So Cox Automotive’s Mark O’Neil is on the cover this month. And if you’re anti-digital retailing, you may not like what he has to say when you click here. But whatever you do, don’t tune this stuff out.

I put Mark on the cover because of two things he said at the 2017 Automotive Forum in New York during his address, “Connected Retail: Deals in the Digital Age.” First, he said the ability to complete a car deal 100% online is just a year away. As you’ll read by clicking here, it’s a prediction he clarified when we spoke last month.

What I want to focus on is another statement he made: “Now’s the time to embrace digital retailing. If the industry doesn’t, someone will create a disruptive technology that will put the current dealer or manufacturer at risk.”

“Dealers have become true friends. They are our partners. They don’t stand in the way. Our responsibility is to work with dealers to make them more digital.” — Georg Bauer

This list of potential disrupters is long. Heck, this digital retailing category now claims subcategories that count third-party sites that don’t deliver leads; they deliver done deals. And they’re wooing every OEM, finance source and F&I product provider out there. There are even dealers joining this digital car-buying race, Rimrock Auto Group’s Steve Zabawa being one of them.

And finance sources haven’t exactly been secretive about their desire to connect directly with car buyers online. Several of them have already launched digital portals that do just that. Heck, Bank of America just enhanced its mobile banking app so car buyers can complete the F&I process on their smartphones.

Then there’s Ally’s Clearlane. Last month, it added digital signature and contract management capabilities to its auto finance marketplace, which features a network of finance sources and even offers GAP and service contracts.

Based on my conversations at the 2017 NADA Convention & Expo this past January, not all F&I product providers are convinced consumers will buy more if allowed to research and select products online. But even the skeptics are entertaining alliances with these tech firms, and they’re developing online marketing content just in case those pushing this digital retailing agenda are right.

This is why my conversation with Mark couldn’t have been better timed. In fact, 10 days after our conversation, I drove down to San Diego for Auto Finance Innovation 2017. In the audience were finance execs; on the stage were all these fintech firms hoping to add them to their network of finance sources.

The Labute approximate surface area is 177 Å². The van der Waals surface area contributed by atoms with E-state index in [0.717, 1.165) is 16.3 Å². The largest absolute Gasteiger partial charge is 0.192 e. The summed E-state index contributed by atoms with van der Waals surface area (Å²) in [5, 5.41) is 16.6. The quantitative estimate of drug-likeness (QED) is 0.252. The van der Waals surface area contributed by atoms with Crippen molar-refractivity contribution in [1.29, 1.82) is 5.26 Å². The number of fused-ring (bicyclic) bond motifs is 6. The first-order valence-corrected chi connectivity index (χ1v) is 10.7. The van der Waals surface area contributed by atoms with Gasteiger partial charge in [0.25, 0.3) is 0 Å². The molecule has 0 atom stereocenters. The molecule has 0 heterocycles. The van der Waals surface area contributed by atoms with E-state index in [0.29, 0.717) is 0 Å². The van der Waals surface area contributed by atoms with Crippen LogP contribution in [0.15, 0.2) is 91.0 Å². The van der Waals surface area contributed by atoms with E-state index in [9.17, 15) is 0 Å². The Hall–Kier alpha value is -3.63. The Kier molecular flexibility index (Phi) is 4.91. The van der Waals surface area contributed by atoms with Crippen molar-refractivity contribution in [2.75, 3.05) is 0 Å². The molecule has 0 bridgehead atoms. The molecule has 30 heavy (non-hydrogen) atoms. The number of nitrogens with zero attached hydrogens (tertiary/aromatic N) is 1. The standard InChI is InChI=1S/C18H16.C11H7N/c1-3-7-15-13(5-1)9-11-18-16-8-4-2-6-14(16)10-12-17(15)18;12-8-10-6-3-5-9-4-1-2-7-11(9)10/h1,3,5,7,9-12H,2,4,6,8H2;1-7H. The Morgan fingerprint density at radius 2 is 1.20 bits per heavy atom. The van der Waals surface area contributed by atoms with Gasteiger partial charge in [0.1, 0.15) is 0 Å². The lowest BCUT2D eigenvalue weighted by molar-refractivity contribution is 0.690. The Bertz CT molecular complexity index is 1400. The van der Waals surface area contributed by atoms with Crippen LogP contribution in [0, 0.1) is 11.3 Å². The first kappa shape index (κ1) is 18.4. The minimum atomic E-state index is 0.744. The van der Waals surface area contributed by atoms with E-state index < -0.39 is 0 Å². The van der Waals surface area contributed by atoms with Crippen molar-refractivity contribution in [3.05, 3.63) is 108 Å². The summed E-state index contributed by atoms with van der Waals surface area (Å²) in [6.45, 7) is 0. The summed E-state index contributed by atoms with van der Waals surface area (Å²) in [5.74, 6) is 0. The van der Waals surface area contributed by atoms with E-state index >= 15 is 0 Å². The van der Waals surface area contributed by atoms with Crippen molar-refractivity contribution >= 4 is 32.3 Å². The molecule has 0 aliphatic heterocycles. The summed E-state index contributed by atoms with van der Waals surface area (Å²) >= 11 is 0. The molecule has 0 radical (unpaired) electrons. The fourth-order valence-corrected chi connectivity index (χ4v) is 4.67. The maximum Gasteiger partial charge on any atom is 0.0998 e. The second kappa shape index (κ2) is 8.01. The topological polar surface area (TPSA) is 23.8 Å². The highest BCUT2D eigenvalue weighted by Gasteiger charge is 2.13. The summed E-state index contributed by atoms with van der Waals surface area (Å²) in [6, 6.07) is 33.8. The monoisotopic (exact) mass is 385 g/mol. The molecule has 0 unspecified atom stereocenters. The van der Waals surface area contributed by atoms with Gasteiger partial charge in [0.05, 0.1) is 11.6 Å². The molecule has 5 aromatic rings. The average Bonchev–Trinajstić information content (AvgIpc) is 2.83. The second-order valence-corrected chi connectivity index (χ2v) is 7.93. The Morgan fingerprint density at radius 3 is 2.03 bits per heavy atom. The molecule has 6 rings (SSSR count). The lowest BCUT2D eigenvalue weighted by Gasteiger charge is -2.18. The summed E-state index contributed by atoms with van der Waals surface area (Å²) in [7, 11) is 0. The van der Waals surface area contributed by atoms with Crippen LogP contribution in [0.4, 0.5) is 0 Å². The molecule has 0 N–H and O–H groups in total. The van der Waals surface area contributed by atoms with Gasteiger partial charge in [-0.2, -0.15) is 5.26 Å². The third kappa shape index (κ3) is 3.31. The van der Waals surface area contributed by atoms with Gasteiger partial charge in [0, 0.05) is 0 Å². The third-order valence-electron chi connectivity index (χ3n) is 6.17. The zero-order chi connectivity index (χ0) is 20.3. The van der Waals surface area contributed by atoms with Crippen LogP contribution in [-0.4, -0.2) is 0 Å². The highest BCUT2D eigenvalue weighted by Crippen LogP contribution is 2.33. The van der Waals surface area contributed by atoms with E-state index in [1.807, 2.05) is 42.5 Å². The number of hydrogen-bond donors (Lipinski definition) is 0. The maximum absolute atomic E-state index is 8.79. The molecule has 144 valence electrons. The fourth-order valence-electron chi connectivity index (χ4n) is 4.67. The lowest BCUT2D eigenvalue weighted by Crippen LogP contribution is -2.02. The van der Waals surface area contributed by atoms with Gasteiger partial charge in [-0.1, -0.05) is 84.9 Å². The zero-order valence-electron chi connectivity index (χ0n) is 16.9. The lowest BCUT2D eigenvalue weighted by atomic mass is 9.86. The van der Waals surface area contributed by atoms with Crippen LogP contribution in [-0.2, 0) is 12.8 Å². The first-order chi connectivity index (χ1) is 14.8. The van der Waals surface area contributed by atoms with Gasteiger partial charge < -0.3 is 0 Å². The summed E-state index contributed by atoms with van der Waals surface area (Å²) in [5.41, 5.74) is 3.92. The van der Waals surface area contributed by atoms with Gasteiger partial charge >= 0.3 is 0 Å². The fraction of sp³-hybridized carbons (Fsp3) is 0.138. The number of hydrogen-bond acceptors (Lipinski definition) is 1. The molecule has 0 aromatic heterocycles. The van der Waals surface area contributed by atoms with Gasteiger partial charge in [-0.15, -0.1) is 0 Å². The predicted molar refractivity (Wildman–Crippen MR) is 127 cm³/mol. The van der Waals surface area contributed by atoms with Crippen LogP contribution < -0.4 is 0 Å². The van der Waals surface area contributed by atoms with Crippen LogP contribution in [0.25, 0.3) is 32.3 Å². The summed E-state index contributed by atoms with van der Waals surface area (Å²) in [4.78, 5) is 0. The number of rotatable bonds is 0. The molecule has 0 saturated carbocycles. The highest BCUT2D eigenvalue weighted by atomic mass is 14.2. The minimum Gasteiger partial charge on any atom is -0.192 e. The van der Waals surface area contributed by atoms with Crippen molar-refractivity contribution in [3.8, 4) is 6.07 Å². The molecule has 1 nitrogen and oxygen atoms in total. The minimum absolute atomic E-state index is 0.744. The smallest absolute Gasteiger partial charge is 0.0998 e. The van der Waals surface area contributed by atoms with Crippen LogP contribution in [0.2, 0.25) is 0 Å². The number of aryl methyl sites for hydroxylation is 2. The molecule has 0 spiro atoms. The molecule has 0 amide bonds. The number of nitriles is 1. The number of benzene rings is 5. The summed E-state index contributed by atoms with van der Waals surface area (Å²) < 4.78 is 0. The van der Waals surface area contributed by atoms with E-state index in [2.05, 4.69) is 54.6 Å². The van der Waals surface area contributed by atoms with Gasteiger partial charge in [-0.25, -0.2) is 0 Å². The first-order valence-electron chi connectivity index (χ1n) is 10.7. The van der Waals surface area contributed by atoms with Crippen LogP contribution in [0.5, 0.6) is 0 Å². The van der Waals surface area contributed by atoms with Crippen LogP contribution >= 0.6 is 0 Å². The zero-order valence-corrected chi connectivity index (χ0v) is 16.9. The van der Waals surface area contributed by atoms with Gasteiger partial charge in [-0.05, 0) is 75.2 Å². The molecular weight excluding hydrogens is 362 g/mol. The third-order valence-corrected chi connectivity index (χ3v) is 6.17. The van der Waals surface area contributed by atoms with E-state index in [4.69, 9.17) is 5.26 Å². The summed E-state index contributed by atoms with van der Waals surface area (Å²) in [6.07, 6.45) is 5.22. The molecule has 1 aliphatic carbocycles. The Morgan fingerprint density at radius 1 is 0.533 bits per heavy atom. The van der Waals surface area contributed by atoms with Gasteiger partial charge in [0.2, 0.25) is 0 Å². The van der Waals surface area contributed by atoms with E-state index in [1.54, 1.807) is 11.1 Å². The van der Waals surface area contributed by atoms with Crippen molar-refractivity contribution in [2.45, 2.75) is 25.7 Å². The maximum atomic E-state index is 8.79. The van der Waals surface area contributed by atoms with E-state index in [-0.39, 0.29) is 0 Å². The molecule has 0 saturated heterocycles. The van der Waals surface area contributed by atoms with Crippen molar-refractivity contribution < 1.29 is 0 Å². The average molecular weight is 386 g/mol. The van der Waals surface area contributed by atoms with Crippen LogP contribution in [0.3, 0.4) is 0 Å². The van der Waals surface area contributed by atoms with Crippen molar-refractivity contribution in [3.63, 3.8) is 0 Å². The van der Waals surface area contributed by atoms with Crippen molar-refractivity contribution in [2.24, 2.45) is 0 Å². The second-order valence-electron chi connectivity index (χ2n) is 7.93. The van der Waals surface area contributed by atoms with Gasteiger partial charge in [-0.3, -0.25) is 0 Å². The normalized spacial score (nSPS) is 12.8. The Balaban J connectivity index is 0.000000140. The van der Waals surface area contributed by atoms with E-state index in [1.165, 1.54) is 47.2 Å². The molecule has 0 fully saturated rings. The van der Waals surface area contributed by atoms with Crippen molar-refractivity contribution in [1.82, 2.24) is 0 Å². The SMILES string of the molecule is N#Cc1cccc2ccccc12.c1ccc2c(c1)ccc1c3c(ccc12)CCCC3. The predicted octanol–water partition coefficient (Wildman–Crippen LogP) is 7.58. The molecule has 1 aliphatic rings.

Daimler-backed AutoGravity was one of the main sponsors of the event, which featured Ford Motor Credit-backed AutoFi and online pre-owned retailer Shift. But what caught my attention were all these other fintechs that have so far flown under my radar.

There was Blinker, which allows people to buy, sell, finance or refinance their car using a mobile app. Also there was Carvoy, whose mission is to make car leasing as easy “as buying clothing online,” and Honcker, which went live last September with the goal of making leasing and buying as easy as “buying a ticket online or shopping with one-click checkout.” (It actually takes three clicks to complete Honcker’s mobile leasing process.)

Then there was uQuote, which I found interesting because it wasn’t showcasing another me-too car-buying app. Instead, it acts as an extension of a dealer’s marketing efforts, taking advantage of Facebook’s ad-targeting capabilities and Messenger app to connect with customers who click on its ads. The startup only requires that dealers make it an admin of their Facebook page, set vehicle pricing, prioritize the vehicles they want marketed, and set their advertising spend for the month.

As for the others, well, Carvoy CEO Daniel Yuabov put it best when he said, “We don’t send leads; we send completed deals.” So, yeah, these third-party deal generators are doing what TrueCar was working toward before Scott Painter stepped down as CEO in August 2015.

Speaking of Painter, a partner in his newest venture, Fair, was also there. That would be auto finance legend Georg Bauer. If the name doesn’t ring a bell, he’s the guy who built the financial services business for Tesla Europe and is credited with creating the first leasing program back in the ’80s.

Bauer held true to his promise to Painter that he wouldn’t launch Fair in San Diego, although he did talk a lot of about the need to reinvent leasing. So I’m guessing that was a hint. He also had this to say about the digital push: “This is no longer about evolution. This is about revolution. And I’m not a techie. I’m not a geek.”

Asked if he thought dealers stood in the way, he responded, “Dealers have become true friends. They are our partners. They don’t stand in the way. Our responsibility is to work with dealers to make them more digital.”

All of this tells me this digital conversation isn’t going away. So, again, don’t tune out just yet.


Gregory Arroyo
Gregory Arroyo

Editorial Director

Gregory Arroyo is the former editorial director of Bobit Business Media's Dealer Group.

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Gregory Arroyo is the former editorial director of Bobit Business Media's Dealer Group.

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